Patrick O'Brian Discussion Forum

Off-topic: Antibiotics and resistance thereto

Bob Bridges

It occurs to me that someone here may be able to answer a question I've had running through my head for a few years now.  We're told that we shouldn't use antibiotics too freely, because they lead to the proliferation of organisms that are resistant to them.  It seems to me that this must be a misunderstanding.

To be sure, antibiotics kill off organism that are not resistant, and fail to kill off those that are, and as a direct result the resistant organisms are a higher percentage of the total over time.  But the antibiotics didn't create the resistance, nor increase the numbers of the resistant organisms.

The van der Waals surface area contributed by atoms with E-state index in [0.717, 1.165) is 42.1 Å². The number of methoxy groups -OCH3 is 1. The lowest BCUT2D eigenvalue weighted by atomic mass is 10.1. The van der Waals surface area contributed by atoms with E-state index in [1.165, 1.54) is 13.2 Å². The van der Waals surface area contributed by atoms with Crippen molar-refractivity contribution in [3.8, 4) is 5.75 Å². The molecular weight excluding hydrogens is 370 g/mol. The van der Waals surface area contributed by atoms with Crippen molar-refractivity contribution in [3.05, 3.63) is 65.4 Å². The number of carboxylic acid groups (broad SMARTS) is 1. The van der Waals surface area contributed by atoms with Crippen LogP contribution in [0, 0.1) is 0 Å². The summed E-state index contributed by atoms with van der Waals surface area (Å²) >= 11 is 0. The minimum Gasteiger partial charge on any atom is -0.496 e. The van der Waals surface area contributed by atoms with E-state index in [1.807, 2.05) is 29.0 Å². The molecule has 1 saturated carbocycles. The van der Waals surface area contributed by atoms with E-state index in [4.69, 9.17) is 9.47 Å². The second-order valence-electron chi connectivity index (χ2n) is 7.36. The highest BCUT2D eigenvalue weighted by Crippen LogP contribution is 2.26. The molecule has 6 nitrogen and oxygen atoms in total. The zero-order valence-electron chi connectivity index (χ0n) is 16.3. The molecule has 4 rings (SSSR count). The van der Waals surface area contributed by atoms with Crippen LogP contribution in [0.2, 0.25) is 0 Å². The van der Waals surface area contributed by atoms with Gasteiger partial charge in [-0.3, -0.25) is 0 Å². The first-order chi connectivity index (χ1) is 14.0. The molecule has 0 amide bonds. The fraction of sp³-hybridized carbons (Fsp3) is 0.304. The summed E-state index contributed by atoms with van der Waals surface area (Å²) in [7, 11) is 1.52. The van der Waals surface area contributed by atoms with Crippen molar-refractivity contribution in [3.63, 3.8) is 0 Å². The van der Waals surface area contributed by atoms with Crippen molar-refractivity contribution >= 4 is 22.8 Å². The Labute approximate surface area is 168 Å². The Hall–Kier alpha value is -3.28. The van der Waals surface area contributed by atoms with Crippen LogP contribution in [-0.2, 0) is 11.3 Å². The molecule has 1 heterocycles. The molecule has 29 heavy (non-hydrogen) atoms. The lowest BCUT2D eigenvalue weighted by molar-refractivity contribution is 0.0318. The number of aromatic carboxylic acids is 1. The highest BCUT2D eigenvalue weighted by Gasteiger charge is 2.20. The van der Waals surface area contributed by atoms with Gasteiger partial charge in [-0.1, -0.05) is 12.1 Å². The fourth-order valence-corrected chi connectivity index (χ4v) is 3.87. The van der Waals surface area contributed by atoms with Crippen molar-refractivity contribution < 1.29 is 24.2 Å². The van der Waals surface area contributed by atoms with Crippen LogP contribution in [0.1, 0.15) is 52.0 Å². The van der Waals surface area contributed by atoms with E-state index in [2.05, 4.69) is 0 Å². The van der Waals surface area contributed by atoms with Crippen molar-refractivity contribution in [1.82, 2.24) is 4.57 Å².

Put it this way:  Let's say you start with 100 resistant bacteria and 2000 non-resistant ones.  At the end of a certain period of time they would multiply by a factor of (say) a million, at which point you'd have 100 million resistant bacteria and 2 billion non-resistant.  Or, if you use antibiotics freely, you have 90 million resistant bacteria (assuming they're slightly susceptible to antibiotics) and 200 thousand non-resistant (assuming you can't get 'em all).  So sure, the percentage of resistance went from 4.8% to 99.8%, but you're still better off by having eliminated 95.7% of the target organisms.

So can someone, akatow or someone, tell me what I'm missing?

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